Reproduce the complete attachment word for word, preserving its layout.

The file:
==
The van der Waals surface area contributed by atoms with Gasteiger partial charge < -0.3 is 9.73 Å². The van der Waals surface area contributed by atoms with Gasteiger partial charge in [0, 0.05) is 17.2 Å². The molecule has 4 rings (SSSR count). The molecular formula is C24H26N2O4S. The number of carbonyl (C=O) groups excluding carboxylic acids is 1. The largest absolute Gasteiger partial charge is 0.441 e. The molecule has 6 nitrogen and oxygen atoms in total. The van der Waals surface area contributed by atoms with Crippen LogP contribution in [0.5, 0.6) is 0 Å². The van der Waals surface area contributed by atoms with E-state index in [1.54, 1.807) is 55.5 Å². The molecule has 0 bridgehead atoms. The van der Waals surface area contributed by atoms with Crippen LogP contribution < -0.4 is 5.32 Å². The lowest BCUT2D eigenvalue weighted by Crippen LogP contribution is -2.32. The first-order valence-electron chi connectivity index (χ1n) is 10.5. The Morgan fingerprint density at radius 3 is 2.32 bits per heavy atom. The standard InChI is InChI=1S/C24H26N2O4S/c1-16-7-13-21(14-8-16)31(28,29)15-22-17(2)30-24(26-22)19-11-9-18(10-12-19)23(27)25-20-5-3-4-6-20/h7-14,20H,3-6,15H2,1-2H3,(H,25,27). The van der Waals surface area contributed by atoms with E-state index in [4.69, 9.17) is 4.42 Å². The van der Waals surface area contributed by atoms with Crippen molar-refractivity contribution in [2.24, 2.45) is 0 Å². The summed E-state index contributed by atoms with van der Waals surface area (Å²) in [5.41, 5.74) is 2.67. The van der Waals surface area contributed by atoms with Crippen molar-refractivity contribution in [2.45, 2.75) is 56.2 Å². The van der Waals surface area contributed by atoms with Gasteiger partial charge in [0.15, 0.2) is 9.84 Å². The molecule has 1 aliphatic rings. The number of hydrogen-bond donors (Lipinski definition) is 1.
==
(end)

The van der Waals surface area contributed by atoms with Gasteiger partial charge < -0.3 is 9.73 Å². The van der Waals surface area contributed by atoms with Gasteiger partial charge in [0, 0.05) is 17.2 Å². The molecule has 4 rings (SSSR count). The molecular formula is C24H26N2O4S. The number of carbonyl (C=O) groups excluding carboxylic acids is 1. The largest absolute Gasteiger partial charge is 0.441 e. The molecule has 6 nitrogen and oxygen atoms in total. The van der Waals surface area contributed by atoms with Crippen LogP contribution in [0.5, 0.6) is 0 Å². The van der Waals surface area contributed by atoms with E-state index in [1.54, 1.807) is 55.5 Å². The molecule has 0 bridgehead atoms. The van der Waals surface area contributed by atoms with Crippen LogP contribution < -0.4 is 5.32 Å². The lowest BCUT2D eigenvalue weighted by Crippen LogP contribution is -2.32. The first-order valence-electron chi connectivity index (χ1n) is 10.5. The Morgan fingerprint density at radius 3 is 2.32 bits per heavy atom. The standard InChI is InChI=1S/C24H26N2O4S/c1-16-7-13-21(14-8-16)31(28,29)15-22-17(2)30-24(26-22)19-11-9-18(10-12-19)23(27)25-20-5-3-4-6-20/h7-14,20H,3-6,15H2,1-2H3,(H,25,27). The van der Waals surface area contributed by atoms with E-state index in [4.69, 9.17) is 4.42 Å². The van der Waals surface area contributed by atoms with Crippen molar-refractivity contribution in [2.24, 2.45) is 0 Å². The summed E-state index contributed by atoms with van der Waals surface area (Å²) in [5.41, 5.74) is 2.67. The van der Waals surface area contributed by atoms with Crippen molar-refractivity contribution in [2.45, 2.75) is 56.2 Å². The van der Waals surface area contributed by atoms with Gasteiger partial charge in [0.15, 0.2) is 9.84 Å². The molecule has 1 aliphatic rings. The number of hydrogen-bond donors (Lipinski definition) is 1.